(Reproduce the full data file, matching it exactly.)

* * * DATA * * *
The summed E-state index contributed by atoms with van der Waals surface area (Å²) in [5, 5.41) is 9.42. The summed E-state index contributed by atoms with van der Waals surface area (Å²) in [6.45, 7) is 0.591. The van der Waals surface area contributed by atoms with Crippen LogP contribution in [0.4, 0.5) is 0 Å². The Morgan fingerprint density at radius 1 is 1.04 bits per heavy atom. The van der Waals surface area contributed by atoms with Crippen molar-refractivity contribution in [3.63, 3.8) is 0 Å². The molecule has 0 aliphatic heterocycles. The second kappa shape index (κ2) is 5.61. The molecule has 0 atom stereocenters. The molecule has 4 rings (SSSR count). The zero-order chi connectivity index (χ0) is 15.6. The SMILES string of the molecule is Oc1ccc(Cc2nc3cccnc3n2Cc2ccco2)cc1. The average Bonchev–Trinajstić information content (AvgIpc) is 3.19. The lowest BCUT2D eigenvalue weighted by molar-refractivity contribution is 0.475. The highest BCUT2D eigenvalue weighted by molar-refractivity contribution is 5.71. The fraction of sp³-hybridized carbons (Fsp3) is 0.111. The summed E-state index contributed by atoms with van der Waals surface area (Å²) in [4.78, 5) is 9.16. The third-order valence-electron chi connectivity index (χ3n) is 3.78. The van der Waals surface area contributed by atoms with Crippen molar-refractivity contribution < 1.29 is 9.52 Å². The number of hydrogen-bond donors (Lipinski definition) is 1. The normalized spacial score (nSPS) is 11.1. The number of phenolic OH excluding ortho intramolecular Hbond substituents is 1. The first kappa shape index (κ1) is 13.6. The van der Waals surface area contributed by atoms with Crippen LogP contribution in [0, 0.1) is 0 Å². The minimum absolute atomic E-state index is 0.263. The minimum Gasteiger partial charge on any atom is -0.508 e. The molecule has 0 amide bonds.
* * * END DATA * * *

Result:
The summed E-state index contributed by atoms with van der Waals surface area (Å²) in [5, 5.41) is 9.42. The summed E-state index contributed by atoms with van der Waals surface area (Å²) in [6.45, 7) is 0.591. The van der Waals surface area contributed by atoms with Crippen LogP contribution in [0.4, 0.5) is 0 Å². The Morgan fingerprint density at radius 1 is 1.04 bits per heavy atom. The van der Waals surface area contributed by atoms with Crippen molar-refractivity contribution in [3.63, 3.8) is 0 Å². The molecule has 0 aliphatic heterocycles. The second kappa shape index (κ2) is 5.61. The molecule has 0 atom stereocenters. The molecule has 4 rings (SSSR count). The zero-order chi connectivity index (χ0) is 15.6. The SMILES string of the molecule is Oc1ccc(Cc2nc3cccnc3n2Cc2ccco2)cc1. The average Bonchev–Trinajstić information content (AvgIpc) is 3.19. The lowest BCUT2D eigenvalue weighted by molar-refractivity contribution is 0.475. The highest BCUT2D eigenvalue weighted by molar-refractivity contribution is 5.71. The fraction of sp³-hybridized carbons (Fsp3) is 0.111. The summed E-state index contributed by atoms with van der Waals surface area (Å²) in [4.78, 5) is 9.16. The third-order valence-electron chi connectivity index (χ3n) is 3.78. The van der Waals surface area contributed by atoms with Crippen molar-refractivity contribution < 1.29 is 9.52 Å². The number of hydrogen-bond donors (Lipinski definition) is 1. The normalized spacial score (nSPS) is 11.1. The number of phenolic OH excluding ortho intramolecular Hbond substituents is 1. The first kappa shape index (κ1) is 13.6. The van der Waals surface area contributed by atoms with Crippen LogP contribution in [0, 0.1) is 0 Å². The minimum absolute atomic E-state index is 0.263. The minimum Gasteiger partial charge on any atom is -0.508 e. The molecule has 0 amide bonds.